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New pig page pictures.
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Larry    Posted 08-19-2001 at 18:36:28       [Reply]  [Send Email]

For all of you who are keeping track of the goings on at the pig ranch.I added a few new pictures to the page.

OW - trimming ceremonies    Posted 08-21-2001 at 06:15:30       [Reply]  [No Email]
I see castration hasn't changed much over the years. My grampa used to sharpen his jackknife while we rounded them up, then 2 people would hold feet while he did the surgery (ever hear a piglet squeal? Yeah well -- ) Splash-on some turpentine and turn him loose! And they'd waddle around with their feet apart for a couple weeks. heh heh

Along those lines, if some of you guys ever decide to get yourselves fixed, ask for a sedative or a bottle before they haul out the big hypodermic! I mean they nail 'em! They don't call them "shots" for nothing - The second shot sends you about 2 feet off the table. Take my word -- :)

VKG    Posted 08-20-2001 at 15:24:38       [Reply]  [Send Email]
Hello, I enjoyed the pictures. What are you doing when you ring them? I don't know much about pigs, I raise goats. You seem attached the the mothers, do you keep them long, or do they end up like the males? Have a nice day. VKG...

Larry    Posted 08-20-2001 at 15:54:21       [Reply]  [Send Email]

Ringing pigs is a very traumatic event for both the pig and the farmer. First you have to get a pig to stick his/her head into a head gate. The ones that have never experienced this before are the easiest to get in. After you get their necks clamped in good and tight the squealing and hollering begins. First the pig squeals its head off,and the farmer hollers for more rings,fast! The rings are crimped onto the top of the pigs snout with a special ringing pliers.Kind of like a crude ear piercing. The reason for doing this is to keep the pigs from rooting up every square foot of your property.
As for the sows. It's hard not to make some what of a pet out of them.So much care and attention goes into them,so they will have large healthy litters.But,after they have had their last litter,usually four for my sows,it's time to send them to the big pasture in the sky,the wiener factory. But then again by then you have new ones to take care of,and the old ones are only a thing of the past.

Denise    Posted 08-20-2001 at 16:36:23       [Reply]  [Send Email]
geeze Larry, that was tramatic just reading that.
I can see how hard it would be for you to put them in there, and for them - I don't want to think about it! I'm assuming that it is painful to 'root' forever after or once healed they would go right back to it? Makes me feel bad. Needless to say - I could never survive as a farmer, I would have befriended all the animals and it would cost us a fortune to feed them all instead of the other way around.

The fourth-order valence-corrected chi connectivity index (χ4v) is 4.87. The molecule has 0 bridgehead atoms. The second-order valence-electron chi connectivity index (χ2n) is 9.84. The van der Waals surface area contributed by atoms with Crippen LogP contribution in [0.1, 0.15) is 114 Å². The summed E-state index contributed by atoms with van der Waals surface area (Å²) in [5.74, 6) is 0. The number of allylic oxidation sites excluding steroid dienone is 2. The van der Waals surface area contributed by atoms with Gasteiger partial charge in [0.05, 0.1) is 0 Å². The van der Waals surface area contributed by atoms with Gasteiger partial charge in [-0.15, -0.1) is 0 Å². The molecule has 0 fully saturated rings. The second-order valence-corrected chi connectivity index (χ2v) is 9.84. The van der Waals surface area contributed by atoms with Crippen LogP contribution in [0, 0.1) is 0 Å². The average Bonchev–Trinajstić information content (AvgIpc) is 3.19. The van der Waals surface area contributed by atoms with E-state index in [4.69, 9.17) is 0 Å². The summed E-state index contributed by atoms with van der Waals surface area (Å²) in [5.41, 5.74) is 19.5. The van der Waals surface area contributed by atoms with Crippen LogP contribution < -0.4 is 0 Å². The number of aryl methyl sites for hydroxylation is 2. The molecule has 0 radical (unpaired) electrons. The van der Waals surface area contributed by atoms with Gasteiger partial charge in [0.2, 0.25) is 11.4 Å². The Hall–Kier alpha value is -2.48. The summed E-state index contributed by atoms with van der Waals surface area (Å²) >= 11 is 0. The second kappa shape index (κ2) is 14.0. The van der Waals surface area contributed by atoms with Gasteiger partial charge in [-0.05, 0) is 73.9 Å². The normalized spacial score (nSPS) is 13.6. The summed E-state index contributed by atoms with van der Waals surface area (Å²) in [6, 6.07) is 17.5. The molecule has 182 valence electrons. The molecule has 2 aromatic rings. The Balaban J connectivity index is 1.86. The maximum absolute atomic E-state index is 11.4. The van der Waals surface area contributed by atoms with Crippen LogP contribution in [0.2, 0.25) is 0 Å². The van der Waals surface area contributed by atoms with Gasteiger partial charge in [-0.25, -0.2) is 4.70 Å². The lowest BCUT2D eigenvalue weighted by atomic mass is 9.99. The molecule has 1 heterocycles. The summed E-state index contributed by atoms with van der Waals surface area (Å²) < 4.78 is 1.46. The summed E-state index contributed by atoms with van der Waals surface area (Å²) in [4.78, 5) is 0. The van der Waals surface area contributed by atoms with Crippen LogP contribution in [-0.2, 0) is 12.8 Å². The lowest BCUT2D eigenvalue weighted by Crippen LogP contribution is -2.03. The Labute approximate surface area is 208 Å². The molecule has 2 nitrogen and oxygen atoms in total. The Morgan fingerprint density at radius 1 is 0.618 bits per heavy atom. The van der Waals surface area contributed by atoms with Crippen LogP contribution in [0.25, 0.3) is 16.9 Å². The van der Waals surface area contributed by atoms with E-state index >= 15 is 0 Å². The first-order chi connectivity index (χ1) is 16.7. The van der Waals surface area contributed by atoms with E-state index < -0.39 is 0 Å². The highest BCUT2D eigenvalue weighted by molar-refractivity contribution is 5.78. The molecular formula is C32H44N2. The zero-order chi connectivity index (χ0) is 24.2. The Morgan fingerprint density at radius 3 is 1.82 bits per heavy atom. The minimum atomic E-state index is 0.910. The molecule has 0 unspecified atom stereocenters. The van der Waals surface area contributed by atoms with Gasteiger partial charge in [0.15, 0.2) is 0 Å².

My hats off to ya.

Denise    Posted 08-19-2001 at 19:03:42       [Reply]  [Send Email]
So the glory of being an adopted mom has worn off? hahaha - Did they find their feed or are they waiting for her to cuddle them a little??
This time I checked out the storm pics as well as your new kitties - Are the pics of your new pig mama there and I am just missing them??? Or at 2 days old you can't get too close just yet?
Keep those pics coming!

Larry    Posted 08-19-2001 at 19:56:09       [Reply]  [Send Email]

The pictures of the new babies should be there.

Denise    Posted 08-19-2001 at 20:05:05       [Reply]  [Send Email]
Found em! Refreshing the page helps!
Thanks. Those girls born mid march will be ready by thanksgiving? Are they full grown then?
How old were these mamas?

Larry    Posted 08-19-2001 at 20:10:53       [Reply]  [Send Email]

Pigs will reach maturity in six months. I usually won't breed them until they are seven to eight months of age. They will have there first litter when they are about a year old.

Denise    Posted 08-19-2001 at 21:07:30       [Reply]  [Send Email]
...and did I see something along the lines of 600 pounds when mature? so are those big girls only a year old? Holy Cow! (Sow?)

Larry    Posted 08-20-2001 at 03:53:27       [Reply]  [Send Email]

The sows that were 600# are over two years old,and had four litters of pigs. The new gilts will probably weigh around 300# when I breed them.

phyllis    Posted 08-19-2001 at 18:56:10       [Reply]  [Send Email]
Once again, Great Pictures! They sure are growing fast too.

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